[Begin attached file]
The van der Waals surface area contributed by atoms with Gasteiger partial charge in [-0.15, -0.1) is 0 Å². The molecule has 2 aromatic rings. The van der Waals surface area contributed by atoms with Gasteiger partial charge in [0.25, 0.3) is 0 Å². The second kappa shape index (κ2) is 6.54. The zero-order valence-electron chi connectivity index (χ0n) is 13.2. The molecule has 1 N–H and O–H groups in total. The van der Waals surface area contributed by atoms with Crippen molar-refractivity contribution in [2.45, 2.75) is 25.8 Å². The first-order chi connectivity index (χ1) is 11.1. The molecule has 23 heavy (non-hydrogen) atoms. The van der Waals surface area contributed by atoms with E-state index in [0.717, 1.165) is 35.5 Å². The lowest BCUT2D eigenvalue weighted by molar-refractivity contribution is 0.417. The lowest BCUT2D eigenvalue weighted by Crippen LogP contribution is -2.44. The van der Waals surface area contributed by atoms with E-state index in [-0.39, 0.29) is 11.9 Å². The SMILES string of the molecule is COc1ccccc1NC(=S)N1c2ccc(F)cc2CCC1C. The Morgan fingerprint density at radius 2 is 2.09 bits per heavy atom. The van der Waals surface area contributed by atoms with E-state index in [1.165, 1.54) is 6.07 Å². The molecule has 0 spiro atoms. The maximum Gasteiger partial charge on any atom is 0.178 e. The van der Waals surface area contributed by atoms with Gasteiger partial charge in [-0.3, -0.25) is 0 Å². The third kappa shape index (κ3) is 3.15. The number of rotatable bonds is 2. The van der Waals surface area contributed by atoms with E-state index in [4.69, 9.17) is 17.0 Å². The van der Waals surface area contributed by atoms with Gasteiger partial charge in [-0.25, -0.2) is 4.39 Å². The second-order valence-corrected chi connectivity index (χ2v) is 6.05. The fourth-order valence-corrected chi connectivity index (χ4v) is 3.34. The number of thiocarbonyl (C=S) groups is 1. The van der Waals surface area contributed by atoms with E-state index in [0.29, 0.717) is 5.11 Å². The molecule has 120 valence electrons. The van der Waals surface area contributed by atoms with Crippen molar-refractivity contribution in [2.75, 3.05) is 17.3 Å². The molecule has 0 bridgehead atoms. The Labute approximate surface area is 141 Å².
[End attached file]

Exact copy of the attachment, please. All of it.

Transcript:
The van der Waals surface area contributed by atoms with Gasteiger partial charge in [-0.15, -0.1) is 0 Å². The molecule has 2 aromatic rings. The van der Waals surface area contributed by atoms with Gasteiger partial charge in [0.25, 0.3) is 0 Å². The second kappa shape index (κ2) is 6.54. The zero-order valence-electron chi connectivity index (χ0n) is 13.2. The molecule has 1 N–H and O–H groups in total. The van der Waals surface area contributed by atoms with Crippen molar-refractivity contribution in [2.45, 2.75) is 25.8 Å². The first-order chi connectivity index (χ1) is 11.1. The molecule has 23 heavy (non-hydrogen) atoms. The van der Waals surface area contributed by atoms with E-state index in [0.717, 1.165) is 35.5 Å². The lowest BCUT2D eigenvalue weighted by molar-refractivity contribution is 0.417. The lowest BCUT2D eigenvalue weighted by Crippen LogP contribution is -2.44. The van der Waals surface area contributed by atoms with E-state index in [-0.39, 0.29) is 11.9 Å². The SMILES string of the molecule is COc1ccccc1NC(=S)N1c2ccc(F)cc2CCC1C. The Morgan fingerprint density at radius 2 is 2.09 bits per heavy atom. The van der Waals surface area contributed by atoms with E-state index in [1.165, 1.54) is 6.07 Å². The molecule has 0 spiro atoms. The maximum Gasteiger partial charge on any atom is 0.178 e. The van der Waals surface area contributed by atoms with Gasteiger partial charge in [-0.3, -0.25) is 0 Å². The third kappa shape index (κ3) is 3.15. The number of rotatable bonds is 2. The van der Waals surface area contributed by atoms with E-state index in [4.69, 9.17) is 17.0 Å². The van der Waals surface area contributed by atoms with Gasteiger partial charge in [-0.25, -0.2) is 4.39 Å². The second-order valence-corrected chi connectivity index (χ2v) is 6.05. The fourth-order valence-corrected chi connectivity index (χ4v) is 3.34. The number of thiocarbonyl (C=S) groups is 1. The van der Waals surface area contributed by atoms with E-state index in [0.29, 0.717) is 5.11 Å². The molecule has 120 valence electrons. The van der Waals surface area contributed by atoms with Crippen molar-refractivity contribution in [2.75, 3.05) is 17.3 Å². The molecule has 0 bridgehead atoms. The Labute approximate surface area is 141 Å².